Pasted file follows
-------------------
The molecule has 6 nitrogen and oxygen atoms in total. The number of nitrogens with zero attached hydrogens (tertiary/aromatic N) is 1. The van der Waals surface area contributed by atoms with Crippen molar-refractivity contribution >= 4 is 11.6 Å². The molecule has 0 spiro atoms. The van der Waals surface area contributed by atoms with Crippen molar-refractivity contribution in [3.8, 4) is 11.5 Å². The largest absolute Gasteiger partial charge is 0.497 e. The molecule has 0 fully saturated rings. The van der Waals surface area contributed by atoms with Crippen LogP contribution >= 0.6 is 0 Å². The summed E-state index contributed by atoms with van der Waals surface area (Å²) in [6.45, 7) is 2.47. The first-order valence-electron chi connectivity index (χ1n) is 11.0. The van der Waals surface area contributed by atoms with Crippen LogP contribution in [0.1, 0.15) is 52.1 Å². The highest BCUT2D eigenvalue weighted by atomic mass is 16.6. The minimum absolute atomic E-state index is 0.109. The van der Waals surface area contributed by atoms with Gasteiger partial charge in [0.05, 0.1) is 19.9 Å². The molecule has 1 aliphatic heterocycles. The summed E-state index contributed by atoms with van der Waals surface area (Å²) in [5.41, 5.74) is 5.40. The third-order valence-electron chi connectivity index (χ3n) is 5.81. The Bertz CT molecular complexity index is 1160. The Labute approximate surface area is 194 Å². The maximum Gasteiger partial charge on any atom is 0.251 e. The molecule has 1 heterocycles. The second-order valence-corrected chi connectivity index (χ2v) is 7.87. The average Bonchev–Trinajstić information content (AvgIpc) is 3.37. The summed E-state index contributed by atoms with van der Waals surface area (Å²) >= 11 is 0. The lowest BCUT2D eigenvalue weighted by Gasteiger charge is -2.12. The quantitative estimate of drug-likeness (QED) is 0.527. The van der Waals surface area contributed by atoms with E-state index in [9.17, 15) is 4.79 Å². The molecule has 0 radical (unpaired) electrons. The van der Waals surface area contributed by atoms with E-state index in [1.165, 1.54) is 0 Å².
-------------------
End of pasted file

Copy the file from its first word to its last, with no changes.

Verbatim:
The molecule has 6 nitrogen and oxygen atoms in total. The number of nitrogens with zero attached hydrogens (tertiary/aromatic N) is 1. The van der Waals surface area contributed by atoms with Crippen molar-refractivity contribution >= 4 is 11.6 Å². The molecule has 0 spiro atoms. The van der Waals surface area contributed by atoms with Crippen molar-refractivity contribution in [3.8, 4) is 11.5 Å². The largest absolute Gasteiger partial charge is 0.497 e. The molecule has 0 fully saturated rings. The van der Waals surface area contributed by atoms with Crippen LogP contribution >= 0.6 is 0 Å². The summed E-state index contributed by atoms with van der Waals surface area (Å²) in [6.45, 7) is 2.47. The first-order valence-electron chi connectivity index (χ1n) is 11.0. The van der Waals surface area contributed by atoms with Crippen LogP contribution in [0.1, 0.15) is 52.1 Å². The highest BCUT2D eigenvalue weighted by atomic mass is 16.6. The minimum absolute atomic E-state index is 0.109. The van der Waals surface area contributed by atoms with Gasteiger partial charge in [0.05, 0.1) is 19.9 Å². The molecule has 1 aliphatic heterocycles. The summed E-state index contributed by atoms with van der Waals surface area (Å²) in [5.41, 5.74) is 5.40. The third-order valence-electron chi connectivity index (χ3n) is 5.81. The Bertz CT molecular complexity index is 1160. The Labute approximate surface area is 194 Å². The maximum Gasteiger partial charge on any atom is 0.251 e. The molecule has 1 heterocycles. The second-order valence-corrected chi connectivity index (χ2v) is 7.87. The average Bonchev–Trinajstić information content (AvgIpc) is 3.37. The summed E-state index contributed by atoms with van der Waals surface area (Å²) >= 11 is 0. The lowest BCUT2D eigenvalue weighted by Gasteiger charge is -2.12. The quantitative estimate of drug-likeness (QED) is 0.527. The van der Waals surface area contributed by atoms with E-state index in [9.17, 15) is 4.79 Å². The molecule has 0 radical (unpaired) electrons. The van der Waals surface area contributed by atoms with E-state index in [1.165, 1.54) is 0 Å².